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Scores on Doors - 17/03/2008
 
Restaurants urged to put hygiene rating on their doors
Restaurants urged to put hygiene rating on their doors

1. Proposals for a national voluntary scheme for grading the cleanliness of all food premises in the country – including supermarkets, hotels, cafes, fast-food chains, and sandwich shops – were discussed by the Food Standards Agency’s Board last week. In yet another – and indeed overdue – onslaught on the squalid and disastrous meat industry the FSA asserts that “every food outlet in the country – from local takeaway to the finest Michelin-starred restaurant – should publish its ratings where customers can see them”. If owners refuse to comply with this Scores on Doors scheme, the watchdog is likely to demand new laws to force them to do so.

2. In a 2-year pilot scheme in 84 local authorities in England almost 74,000 restaurants and food premises have already been ranked for their hygiene by Environmental Health Officers (EHOs), and scores are available on the internet. The FSA now aims at extending the scheme to the 400 councils in England and for about 400,000 outlets. Leicester City Council and Denmark have provided some useful precedents for the full FSA scheme and possibilities of raising standards.

3. The British Hospitality Association has concerns about the scheme. In particular it fears that a system based on stars will be confused with the star-rating system for quality hotels. John Dyson, the Association’s technical director, says: “If there is going to be a scheme it needs to be national, voluntary, and administered by the FSA. It has to be easy to understand for consumers and business”. These are mild reservations compared with the reception the Association of Independent Meat Supplier has been given to proposals by the FSA “to make meat processing plants meet the full cost of meat hygiene inspections, which could spell the end of more small abattoirs” (Western Mail 04 March 2008).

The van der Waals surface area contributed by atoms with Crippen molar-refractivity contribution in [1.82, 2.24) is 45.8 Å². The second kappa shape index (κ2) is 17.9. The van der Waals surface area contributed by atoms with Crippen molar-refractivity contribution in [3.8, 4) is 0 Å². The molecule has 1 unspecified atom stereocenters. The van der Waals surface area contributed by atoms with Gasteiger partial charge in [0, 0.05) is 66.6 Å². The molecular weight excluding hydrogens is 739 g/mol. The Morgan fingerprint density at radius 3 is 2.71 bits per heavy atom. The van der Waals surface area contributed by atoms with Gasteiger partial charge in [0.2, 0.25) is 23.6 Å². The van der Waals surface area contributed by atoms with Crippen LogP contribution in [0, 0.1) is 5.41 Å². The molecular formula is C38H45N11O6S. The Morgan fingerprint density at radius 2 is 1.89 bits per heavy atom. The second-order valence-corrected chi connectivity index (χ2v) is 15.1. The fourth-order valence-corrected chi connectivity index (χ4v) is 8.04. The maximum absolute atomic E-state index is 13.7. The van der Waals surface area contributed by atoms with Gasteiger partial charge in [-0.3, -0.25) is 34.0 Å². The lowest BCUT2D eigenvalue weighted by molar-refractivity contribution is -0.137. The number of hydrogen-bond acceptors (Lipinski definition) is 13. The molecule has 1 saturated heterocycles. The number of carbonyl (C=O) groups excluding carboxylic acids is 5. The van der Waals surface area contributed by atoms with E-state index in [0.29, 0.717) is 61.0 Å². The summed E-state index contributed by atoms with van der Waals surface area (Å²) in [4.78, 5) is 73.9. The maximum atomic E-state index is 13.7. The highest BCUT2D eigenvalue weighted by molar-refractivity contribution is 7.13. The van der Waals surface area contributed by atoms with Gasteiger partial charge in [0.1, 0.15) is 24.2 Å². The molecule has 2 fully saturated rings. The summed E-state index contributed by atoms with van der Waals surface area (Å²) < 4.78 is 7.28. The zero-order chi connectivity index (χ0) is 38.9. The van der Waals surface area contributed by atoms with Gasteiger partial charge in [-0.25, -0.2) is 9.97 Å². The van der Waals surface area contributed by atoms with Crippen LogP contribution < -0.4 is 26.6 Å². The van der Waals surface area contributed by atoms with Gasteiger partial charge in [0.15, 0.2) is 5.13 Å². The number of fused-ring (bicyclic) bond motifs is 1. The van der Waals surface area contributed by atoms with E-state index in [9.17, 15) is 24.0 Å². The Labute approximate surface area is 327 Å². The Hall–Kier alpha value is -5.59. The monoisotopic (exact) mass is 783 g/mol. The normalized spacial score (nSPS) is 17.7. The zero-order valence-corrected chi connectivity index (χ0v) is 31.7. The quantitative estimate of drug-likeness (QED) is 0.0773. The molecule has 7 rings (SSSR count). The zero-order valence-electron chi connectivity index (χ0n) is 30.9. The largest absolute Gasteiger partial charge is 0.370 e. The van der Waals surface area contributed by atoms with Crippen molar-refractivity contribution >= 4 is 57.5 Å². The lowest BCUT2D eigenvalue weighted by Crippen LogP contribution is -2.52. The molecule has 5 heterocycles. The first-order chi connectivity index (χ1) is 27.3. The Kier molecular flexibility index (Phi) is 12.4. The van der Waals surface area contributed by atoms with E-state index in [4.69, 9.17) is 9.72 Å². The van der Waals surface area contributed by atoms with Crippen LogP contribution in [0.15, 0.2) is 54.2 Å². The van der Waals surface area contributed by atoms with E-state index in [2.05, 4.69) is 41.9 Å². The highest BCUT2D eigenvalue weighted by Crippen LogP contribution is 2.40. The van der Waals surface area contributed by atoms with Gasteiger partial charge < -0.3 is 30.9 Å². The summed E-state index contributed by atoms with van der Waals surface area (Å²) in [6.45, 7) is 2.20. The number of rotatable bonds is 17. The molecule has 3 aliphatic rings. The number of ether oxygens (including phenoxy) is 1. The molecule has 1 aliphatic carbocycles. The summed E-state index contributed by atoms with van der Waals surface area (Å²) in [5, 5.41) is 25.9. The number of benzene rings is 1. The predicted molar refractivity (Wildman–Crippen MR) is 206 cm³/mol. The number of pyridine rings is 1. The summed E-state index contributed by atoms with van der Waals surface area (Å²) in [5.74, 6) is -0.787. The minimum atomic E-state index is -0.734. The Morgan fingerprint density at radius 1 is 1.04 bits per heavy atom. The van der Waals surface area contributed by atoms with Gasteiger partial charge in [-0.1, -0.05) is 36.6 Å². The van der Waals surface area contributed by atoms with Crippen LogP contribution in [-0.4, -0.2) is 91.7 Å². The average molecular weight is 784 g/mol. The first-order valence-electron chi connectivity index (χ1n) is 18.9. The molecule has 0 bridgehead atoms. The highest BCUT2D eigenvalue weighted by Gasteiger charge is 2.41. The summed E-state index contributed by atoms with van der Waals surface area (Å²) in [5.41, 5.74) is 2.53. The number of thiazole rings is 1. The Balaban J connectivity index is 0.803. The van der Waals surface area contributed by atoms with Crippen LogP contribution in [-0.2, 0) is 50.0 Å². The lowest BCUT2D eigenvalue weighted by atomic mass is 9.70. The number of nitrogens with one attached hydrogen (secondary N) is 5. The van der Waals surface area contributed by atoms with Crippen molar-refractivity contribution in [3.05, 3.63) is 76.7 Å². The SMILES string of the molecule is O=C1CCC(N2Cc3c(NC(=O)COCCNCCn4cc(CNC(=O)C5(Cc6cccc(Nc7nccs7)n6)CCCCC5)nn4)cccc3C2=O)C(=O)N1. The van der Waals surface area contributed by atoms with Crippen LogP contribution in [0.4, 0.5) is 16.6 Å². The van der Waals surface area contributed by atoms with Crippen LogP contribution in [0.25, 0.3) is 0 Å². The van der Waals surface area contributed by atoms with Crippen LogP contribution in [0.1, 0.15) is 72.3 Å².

4. We have already reported on some of these meaty matters, which are of concern to veggies eating out, reading labels, paying taxes, and acting as discriminating consumers and citizens. We can now report the relevant responses from the FSA. A spokeswoman has said that “the meat industry has engaged a high and increasing level of subsidy from the taxpayer for the past 7 years. In fact £190 million of public money has been put into supporting the meat industry between 2001 to 2007 and this subsidy has given the meat industry the economic space to modernize, but that period is now closing. Government policy is not to use taxpayers’ money for longterm subsidy of private businesses”.

5. Although the FSA is in current consultations with industry stakeholders, the spokeswoman said: “We are clear, however, that the removal of public subsidy will be phased over several years to enable meat businesses to adjust”. She added: “The aim was to recover all the costs”, but she recognised that “some small and geographically isolated meat plants will need further transitional support and it will take this into consideration in its policy”.

6. We can find some redress for these prolonged favours for the meat industry and its many shortcomings in the increased value of vouchers for fruit and veg and milk for families on income support. However, at this time of electioneering and political posturing, many opportunities beckon for that most impressive consumer footprint of all – the discriminating thrifty choice of the canny customer. Meat reducers and veggies of all sorts cannot live in capsules of isolation from the meat and dairy industries and the evils they spread by contamination of food, medical and dental supplies, equipment, and services, and environmental pollution.  

 
 

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